By Megan Murdock Krischke, contributor
May 5, 2014 - Lauren Bruwer, RN, BSN, PCCN, clinical instructor for the department of nursing education and professional practice at the Cleveland Clinic (the Clinic), grew up in the South African village known as Hillcrest. It was there that Bruwer received her nursing education and practiced nursing for eight years.
When she and her husband learned of an opportunity for her to practice nursing in the United States, they couldn’t resist a 10-fold increase in nursing wages and fulfilling his dream of visiting America. After a lengthy immigration process, interrupted by the events of 9/11, Bruwer and her husband finally moved to Cleveland, Ohio, in 2003, where Bruwer took a job at the Clinic.
Lauren Bruwer, RN, BSN, PCCN, felt led to give back to the nursing profession in her South African hometown.
Bruwer returned to South Africa in January 2013 to visit family, and by the time she got back to the United States, she had a new calling.
“While I was home, there was a headline in the local paper about the nursing shortage in South Africa. It said that many South African nurses were receiving training and taking their first jobs locally, but then moving on to bigger and better things,” remarked Bruwer. “Interestingly, it was in this same paper that I’d learned of the nursing shortage in the U.S. and the opportunity for foreign nurses to practice in the States.”
“I felt I needed to give back since I had been part of the ‘brain drain.’ I had received excellent training and experience in the village [small city] where my parents still live,” she continued. “I learned of an HIV respite center in the village run by the Methodist church and asked my mother if she would take me there. She knew that it was run by volunteers and I wanted an opportunity to see how I might be able to help.”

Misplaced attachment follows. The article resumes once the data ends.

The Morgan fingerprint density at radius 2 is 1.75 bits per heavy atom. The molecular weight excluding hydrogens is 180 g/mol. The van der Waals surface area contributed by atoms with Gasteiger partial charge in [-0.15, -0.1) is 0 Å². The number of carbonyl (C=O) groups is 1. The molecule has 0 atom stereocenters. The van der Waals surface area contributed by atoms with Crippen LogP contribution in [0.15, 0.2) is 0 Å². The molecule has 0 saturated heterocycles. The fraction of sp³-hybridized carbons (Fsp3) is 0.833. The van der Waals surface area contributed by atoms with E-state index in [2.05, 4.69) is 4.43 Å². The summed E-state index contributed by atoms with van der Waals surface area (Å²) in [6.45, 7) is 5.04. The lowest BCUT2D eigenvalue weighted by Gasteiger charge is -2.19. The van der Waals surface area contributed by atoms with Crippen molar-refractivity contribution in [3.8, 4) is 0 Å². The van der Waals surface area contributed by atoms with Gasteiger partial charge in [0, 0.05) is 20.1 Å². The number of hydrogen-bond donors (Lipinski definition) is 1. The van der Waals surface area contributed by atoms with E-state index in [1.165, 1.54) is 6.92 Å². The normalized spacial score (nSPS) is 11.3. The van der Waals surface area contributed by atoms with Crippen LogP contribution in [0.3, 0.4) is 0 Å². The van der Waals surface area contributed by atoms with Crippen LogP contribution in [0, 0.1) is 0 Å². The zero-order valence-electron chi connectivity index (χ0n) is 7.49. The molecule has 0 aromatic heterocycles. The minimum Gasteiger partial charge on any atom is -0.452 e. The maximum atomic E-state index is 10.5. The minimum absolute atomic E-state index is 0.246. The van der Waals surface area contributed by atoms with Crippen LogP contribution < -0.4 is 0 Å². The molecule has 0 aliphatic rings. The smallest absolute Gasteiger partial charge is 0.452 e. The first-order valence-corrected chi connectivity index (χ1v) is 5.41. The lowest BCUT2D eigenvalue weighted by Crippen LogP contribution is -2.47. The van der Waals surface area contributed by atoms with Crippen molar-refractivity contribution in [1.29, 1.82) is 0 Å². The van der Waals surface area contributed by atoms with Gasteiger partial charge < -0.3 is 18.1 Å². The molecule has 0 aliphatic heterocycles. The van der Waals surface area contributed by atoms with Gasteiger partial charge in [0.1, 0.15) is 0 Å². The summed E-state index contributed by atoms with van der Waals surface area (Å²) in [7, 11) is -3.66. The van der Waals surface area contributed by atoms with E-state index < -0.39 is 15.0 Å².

Bruwer’s home province has an extraordinarily high rate of HIV. Many people infected with the disease do not have access to health care and are dying at home alone or with children caring for them. These children often have to miss school. There is a significant need for a formal place where people can go to be cared for and die with dignity.
The Hillcrest AIDS Centre, the 24-bed facility that Bruwer and her mother visited, is run by a handful of nurses and lay people, most of whom are volunteers.
“I was so humbled by what they do in the absence of resources,” stated Brewer. “At the Clinic we have so many resources. These folks are making diapers out of newspapers, teaching patients how to rehydrate themselves and teaching their family members how to grow vegetables. These folks go in every day out of the goodness of their hearts and make patients comfortable and hold their hands and keep them clean. They rely on donations and make whatever is donated work.”
During her visit, Bruwer was convicted that she, along with The Cleveland Clinic Cultural Competency Committee on which she serves, could do something to support this respite center.
“I told one of the nurses there I wanted to help and asked what the center needed most. I figured the cultural committee I served on could raise money for diapers,” she commented.
“You know what we need? We need nurses,” the respite nurse told her. “The people who work here do this because they are passionate about caring for people, but they don’t have the means to go to nursing school.”
After her 10-day visit in South Africa, Bruwer returned home and shared the respite center’s need with the cultural committee. The committee was excited about the opportunity to help develop new nurses and is calling the program Nurses-to-Nurses.
Because of the exchange rate, the cost of sending a student to nursing school in South Africa is only $2,000 (U.S.). So the committee held two bake sales and raised $1,000.
“I returned to South Africa in June 2013, with the $1,000 gift. The center already had a young woman who was planning to start nursing school in September and we were all excited to have half of her tuition already covered,” expressed Bruwer. “The center’s workers invited me to their staff meeting and when I was introduced the group spontaneously stood up and began singing a Zulu song of thanks. The song expresses the group’s thanks to Jesus for sending people like me who have taken them from the bottom and moved them to the top.”
“It was touching and overwhelming to be standing there with such gracious and humble people,” she continued. “What I am doing is nothing compared to what they are doing.”
Bruwer, along with the cultural committee, have now raised more than a full year’s tuition for the training of respite center nurses.
“During this National Nurses Week, I hope this story will inspire nurses to go beyond the bedside and do great things. Nurses are such capable and passionate people who have a lot of credibility,” Bruwer encouraged. “There are so many nurses who have great ideas--they just need to take a chance and do it. I’d love to inspire others to do something like this because there is such a great need.”
Click here to learn more about The Hillcrest Aids Centre or to make a donation.
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